Financial capital fails to shelter the very people who power it at minimum wages.
Noor Jehaan Ansari, a 38-year-old slum-dweller from Ambujwadi, in Mumbai, ushered in 2013 by marching in the company of 15,000 people from various shanty towns.
After walking more than 30 km over two days, the group set up camp in a corner of the sprawling Azad Maidan in south Mumbai. This was how the new year dawned for these protestors in the country’s financial capital teeming with hundreds of thousands of homeless people.
The camp was a scene of much deliberation. As speakers talked about basic rights such as water, electricity and housing, the gathering listened, occasionally raising slogans, and spent the night in the open. Many Mumbaikars grumbled about the disruptions, but others helped by donating food, says Noor Jehan. Organised under the banner of the ‘Ghar Bachao, Ghar Banao’ (Save Home, Build Home) movement, the protestors also demanded an investigation into scams involving several slum rehabilitation schemes. Social activist Medha Patkar and others are supporting the movement in a city where the plight of urban poor has only worsened.
Under the Maharashtra Slum Areas (Improvement, Clearance and Redevelopment) Act, 1971, all slums built in Mumbai after 1995 are illegal and denied basic services, including water and sanitation. According to the 2011 census, 78 per cent of Mumbai lives in slums.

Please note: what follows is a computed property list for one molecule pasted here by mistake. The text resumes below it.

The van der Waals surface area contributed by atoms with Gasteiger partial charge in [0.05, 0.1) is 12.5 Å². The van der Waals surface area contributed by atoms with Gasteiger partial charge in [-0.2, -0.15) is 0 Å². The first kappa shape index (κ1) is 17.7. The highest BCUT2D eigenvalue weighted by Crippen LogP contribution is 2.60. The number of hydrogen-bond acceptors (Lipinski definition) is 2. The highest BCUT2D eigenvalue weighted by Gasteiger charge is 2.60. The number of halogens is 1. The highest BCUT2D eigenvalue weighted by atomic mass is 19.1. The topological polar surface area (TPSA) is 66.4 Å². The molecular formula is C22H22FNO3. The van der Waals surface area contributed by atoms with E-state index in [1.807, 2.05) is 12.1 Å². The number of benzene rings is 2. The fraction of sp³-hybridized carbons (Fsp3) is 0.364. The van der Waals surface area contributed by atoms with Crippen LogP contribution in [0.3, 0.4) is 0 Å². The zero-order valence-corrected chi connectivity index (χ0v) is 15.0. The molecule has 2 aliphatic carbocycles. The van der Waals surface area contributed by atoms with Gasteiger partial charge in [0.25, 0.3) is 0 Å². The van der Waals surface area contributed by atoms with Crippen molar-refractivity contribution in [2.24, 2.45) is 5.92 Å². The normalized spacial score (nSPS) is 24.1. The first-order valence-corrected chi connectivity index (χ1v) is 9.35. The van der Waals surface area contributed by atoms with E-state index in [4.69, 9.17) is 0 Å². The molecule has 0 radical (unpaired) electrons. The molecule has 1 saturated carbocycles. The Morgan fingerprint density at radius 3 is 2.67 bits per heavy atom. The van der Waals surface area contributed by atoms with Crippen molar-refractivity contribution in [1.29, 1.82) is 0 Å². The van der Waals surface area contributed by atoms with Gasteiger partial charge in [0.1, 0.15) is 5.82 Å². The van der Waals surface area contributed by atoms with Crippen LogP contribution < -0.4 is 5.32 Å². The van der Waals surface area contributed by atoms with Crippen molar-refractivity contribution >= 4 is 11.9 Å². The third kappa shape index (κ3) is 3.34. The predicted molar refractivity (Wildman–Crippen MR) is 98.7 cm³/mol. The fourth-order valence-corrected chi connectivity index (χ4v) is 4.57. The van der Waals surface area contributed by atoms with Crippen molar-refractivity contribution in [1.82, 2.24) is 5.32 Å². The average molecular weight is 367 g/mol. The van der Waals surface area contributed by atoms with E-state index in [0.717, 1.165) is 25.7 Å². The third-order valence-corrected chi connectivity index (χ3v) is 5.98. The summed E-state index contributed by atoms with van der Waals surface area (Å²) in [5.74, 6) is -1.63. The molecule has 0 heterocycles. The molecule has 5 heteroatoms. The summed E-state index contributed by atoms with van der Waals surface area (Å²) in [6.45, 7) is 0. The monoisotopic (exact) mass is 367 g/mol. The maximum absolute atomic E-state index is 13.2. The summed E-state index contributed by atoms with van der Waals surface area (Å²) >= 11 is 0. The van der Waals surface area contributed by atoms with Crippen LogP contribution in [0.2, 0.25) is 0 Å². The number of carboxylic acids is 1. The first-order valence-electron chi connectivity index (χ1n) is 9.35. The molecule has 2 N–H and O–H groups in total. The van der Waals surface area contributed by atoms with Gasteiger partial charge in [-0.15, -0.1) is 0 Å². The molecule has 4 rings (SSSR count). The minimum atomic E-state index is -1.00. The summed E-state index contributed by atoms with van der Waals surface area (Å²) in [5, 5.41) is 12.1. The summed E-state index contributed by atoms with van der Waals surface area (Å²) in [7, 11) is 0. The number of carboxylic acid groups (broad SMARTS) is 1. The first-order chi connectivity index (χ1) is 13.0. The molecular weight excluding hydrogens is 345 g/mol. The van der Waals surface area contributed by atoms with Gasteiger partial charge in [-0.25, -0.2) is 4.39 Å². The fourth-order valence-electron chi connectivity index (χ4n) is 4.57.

The march had a significant presence of women, even though it was not easy for the labouring poor, most of them in the unorganised sector, to participate. The loss of a day’s work often means not just loss of income but also the threat of unemployment. Noor Jehan, a domestic help, lost her job. “But I had no option, I promised I would participate. Where we live, we don’t have toilets. We have to defecate in the open, and are constantly harassed. Men follow us all the time, but we have no choice,” she says. Ironically, even as the protest was on, 1,410 hutments were demolished in the western suburb Dahisar. “Oh, they time their demolitions very well. Our homes were razed on World Human Rights Day! The municipal chaps wanted to make a garden on the very spot where 300 families lived. Where do they expect us to go?” says Alima Sheikh, a resident of Malvani.
Sitaram Shelar of YUVA, an NGO working with the homeless in Mumbai, says, “It is a misconception that the poor are asking for free homes. All they ask is for affordable houses. Since the State has fixed minimum wages for the poor, we demand that it provide houses as per the wage. It is the responsibility of the State to provide homes for the poor. They are not criminals. They contribute to the economy like anyone else.”
Despite the large number of people at the protest, there was very little media attention, except briefly when social activist Anna Hazare came out in support of the slum-dwellers’ demands. Finally, the State Government agreed to “look into” the issue after about 500 demonstrators stormed the administrative headquarters Mantralaya to press their demands.
Although no one knows yet what the Government will do to help, the fact that it paid some attention was cause for celebration. “If the Government goes back on its word, we will be back again,” shouted one of the protestors, as the demonstration drew to an end.
(This feature is part of a National Foundation of India fellowship.)
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